Did you know that UX designers have secret SEO superpowers? Learn how to harness them. Use UX to improve user engagement and increase organic traffic in this comprehensive guide.
New Qualaroo Editor Supports Better Surveys and Targeted Calls to ActionFebruary 25, 2013
Our vision for Qualaroo has always been to build a powerful solution that goes beyond just insights to actually helping you improve the visitor’s experience and your results in real time.
The release of our new editor goes a long way towards realizing this vision.
- Question Branching – The right follow up question is usually different for each answer given. With question branching you can really drill down into feedback to gain a deeper understanding of the needs of each visitor segment.
- Conditional Prompts – With conditional prompts you can offer the right information or call-to-action based on specific needs revealed in earlier answers. For example, visitors who are ready to buy can be directed to engage with a salesperson, while less qualified visitors can be nurtured with prompts that lead them to the right content until they are ready to buy.
Two-Minute Video Demo
Here’s How it Works
If you are a customer or trial user, the new editor is already activated in your account (don’t worry you still have access to the old editor). Simply select the “new editor” option when creating a new survey. As seen in the demo above, the new editor allows you to create, edit and link multiple screens based on how a user responds to a specific question. Early Beta users have found that it works best to end each path with a call-to-action that adds value based on the unique need revealed in a visitor’s feedback.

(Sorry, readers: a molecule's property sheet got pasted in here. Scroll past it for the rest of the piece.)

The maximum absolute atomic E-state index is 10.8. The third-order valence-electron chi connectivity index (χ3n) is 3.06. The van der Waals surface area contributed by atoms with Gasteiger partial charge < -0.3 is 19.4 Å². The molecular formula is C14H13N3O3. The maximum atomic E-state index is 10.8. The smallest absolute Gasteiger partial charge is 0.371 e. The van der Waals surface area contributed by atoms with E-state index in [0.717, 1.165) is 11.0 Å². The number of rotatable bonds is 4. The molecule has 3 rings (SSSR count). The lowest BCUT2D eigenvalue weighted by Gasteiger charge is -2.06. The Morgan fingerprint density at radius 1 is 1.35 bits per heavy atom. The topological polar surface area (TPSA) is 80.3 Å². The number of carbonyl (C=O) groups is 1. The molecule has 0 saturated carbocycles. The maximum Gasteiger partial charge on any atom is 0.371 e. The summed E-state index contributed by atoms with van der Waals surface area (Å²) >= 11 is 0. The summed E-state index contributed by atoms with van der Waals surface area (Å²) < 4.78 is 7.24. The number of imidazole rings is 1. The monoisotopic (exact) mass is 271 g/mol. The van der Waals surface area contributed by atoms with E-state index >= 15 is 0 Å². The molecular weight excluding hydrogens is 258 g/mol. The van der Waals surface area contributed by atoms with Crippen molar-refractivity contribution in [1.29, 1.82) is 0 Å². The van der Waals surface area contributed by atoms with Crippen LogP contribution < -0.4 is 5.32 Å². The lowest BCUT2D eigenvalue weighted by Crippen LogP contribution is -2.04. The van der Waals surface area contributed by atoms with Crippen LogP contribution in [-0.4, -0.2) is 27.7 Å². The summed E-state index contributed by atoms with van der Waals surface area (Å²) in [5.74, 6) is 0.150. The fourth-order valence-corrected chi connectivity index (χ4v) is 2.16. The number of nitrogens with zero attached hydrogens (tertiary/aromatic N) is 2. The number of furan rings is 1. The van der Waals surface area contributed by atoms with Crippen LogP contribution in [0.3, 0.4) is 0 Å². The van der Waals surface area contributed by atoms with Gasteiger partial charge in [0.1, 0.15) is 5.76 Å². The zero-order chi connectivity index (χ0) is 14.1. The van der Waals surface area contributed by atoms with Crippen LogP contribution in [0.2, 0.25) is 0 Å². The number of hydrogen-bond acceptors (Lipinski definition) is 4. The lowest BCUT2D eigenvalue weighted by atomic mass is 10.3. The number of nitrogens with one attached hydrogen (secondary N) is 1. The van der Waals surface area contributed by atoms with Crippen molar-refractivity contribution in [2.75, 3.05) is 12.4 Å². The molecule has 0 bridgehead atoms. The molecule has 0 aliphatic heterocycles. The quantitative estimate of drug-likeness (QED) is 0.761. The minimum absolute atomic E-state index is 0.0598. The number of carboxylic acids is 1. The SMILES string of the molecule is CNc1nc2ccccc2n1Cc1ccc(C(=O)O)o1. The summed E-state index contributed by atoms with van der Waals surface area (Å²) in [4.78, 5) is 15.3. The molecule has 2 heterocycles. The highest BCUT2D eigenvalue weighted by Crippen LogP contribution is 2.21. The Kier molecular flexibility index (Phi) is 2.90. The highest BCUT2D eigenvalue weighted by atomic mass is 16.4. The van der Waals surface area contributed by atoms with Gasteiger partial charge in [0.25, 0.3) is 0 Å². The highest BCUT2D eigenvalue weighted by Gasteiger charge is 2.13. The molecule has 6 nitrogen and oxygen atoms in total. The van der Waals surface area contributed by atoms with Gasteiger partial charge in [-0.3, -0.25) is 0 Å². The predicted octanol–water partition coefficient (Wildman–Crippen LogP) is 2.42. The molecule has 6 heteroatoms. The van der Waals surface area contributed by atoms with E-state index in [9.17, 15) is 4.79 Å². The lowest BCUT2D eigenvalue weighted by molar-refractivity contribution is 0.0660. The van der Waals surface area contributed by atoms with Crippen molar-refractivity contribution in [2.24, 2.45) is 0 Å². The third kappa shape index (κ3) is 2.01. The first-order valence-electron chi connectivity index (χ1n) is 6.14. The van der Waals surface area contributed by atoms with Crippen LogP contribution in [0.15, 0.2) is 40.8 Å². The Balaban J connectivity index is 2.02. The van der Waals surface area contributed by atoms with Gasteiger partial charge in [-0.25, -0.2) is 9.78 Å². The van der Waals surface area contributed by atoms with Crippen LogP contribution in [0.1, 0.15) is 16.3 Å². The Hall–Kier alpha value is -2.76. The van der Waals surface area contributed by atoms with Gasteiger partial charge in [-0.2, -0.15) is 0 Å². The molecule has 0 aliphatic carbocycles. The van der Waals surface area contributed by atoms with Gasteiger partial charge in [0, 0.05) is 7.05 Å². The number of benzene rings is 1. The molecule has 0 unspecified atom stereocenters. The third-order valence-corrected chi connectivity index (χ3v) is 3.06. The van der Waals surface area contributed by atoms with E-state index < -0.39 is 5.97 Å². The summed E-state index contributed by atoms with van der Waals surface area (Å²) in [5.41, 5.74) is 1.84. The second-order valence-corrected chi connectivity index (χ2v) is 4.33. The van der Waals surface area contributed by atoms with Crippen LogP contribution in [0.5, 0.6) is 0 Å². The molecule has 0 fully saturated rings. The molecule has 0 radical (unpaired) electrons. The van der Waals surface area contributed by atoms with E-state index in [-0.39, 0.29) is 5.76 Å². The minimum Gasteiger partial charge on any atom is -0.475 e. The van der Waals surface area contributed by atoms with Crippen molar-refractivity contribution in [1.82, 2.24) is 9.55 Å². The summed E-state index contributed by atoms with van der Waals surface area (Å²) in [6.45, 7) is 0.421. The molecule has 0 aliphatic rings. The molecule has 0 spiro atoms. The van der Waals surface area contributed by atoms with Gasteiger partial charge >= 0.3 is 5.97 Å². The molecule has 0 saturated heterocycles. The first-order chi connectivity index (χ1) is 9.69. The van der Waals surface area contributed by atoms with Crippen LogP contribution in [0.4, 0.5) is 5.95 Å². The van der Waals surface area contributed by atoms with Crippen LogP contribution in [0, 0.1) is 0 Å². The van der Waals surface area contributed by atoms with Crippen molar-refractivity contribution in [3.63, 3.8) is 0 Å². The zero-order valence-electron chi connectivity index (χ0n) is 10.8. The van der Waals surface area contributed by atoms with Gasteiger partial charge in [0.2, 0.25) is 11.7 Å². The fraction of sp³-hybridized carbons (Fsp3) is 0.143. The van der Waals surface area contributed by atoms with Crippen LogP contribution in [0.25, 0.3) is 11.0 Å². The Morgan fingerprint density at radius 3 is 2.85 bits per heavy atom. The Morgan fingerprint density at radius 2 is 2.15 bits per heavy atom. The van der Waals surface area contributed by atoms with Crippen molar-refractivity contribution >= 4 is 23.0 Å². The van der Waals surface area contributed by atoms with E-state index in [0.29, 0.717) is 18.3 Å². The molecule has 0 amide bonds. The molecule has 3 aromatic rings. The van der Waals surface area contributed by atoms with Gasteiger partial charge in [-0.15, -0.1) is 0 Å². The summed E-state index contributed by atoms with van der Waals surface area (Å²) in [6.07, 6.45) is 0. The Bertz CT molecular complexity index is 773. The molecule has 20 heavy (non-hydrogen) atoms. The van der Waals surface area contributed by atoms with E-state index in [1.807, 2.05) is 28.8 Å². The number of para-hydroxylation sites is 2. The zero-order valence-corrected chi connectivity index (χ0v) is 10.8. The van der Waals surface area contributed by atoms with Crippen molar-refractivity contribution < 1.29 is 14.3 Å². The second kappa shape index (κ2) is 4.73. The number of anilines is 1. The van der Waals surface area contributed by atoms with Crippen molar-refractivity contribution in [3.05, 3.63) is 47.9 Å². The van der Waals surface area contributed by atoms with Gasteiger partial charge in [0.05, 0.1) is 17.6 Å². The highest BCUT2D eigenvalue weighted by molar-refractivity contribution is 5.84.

Prototype testing lets you discover whether users can achieve their goals and solve their problems using your solution. It’s a critical step that should be taken before any successful product launch.
This article will cover the major Dos and Don’ts of prototype testing. We’ll walk you through the most common mistakes we see in the field and share tips on how to avoid them.
Testing prototypes is an inherent part of finalizing designs. Nobody wants to wonder why users are not utilizing an app the way it should be utilized or why they can’t seem to complete a purchase on your website. And nobody wants to rework something that’s already been shipped.
UX designers are under a lot of pressure to produce designs that add value to users’ lives. But without input from your users, it’s nearly impossible to design an experience that actually helps alleviate their pain points. If you’re pressed for time and/or don’t have the help of a researcher, getting the user input essential to design a great product can certainly be a challenge.
As a UX designer, getting your leadership to support your major projects can be as much about talking the talk as it is about walking the walk. As much value as your work may provide, you also have to know how to sell it in a world of competing priorities and looming deadlines.
Even as UX design and user research are becoming a more prominent focus in today’s leading companies, it can still be tough to get executive leadership onboard with user research-related initiatives. We know the struggle.
This post originally appeared on UsabilityGeek.
This post was written and contributed by Alex Birkett of Hubspot.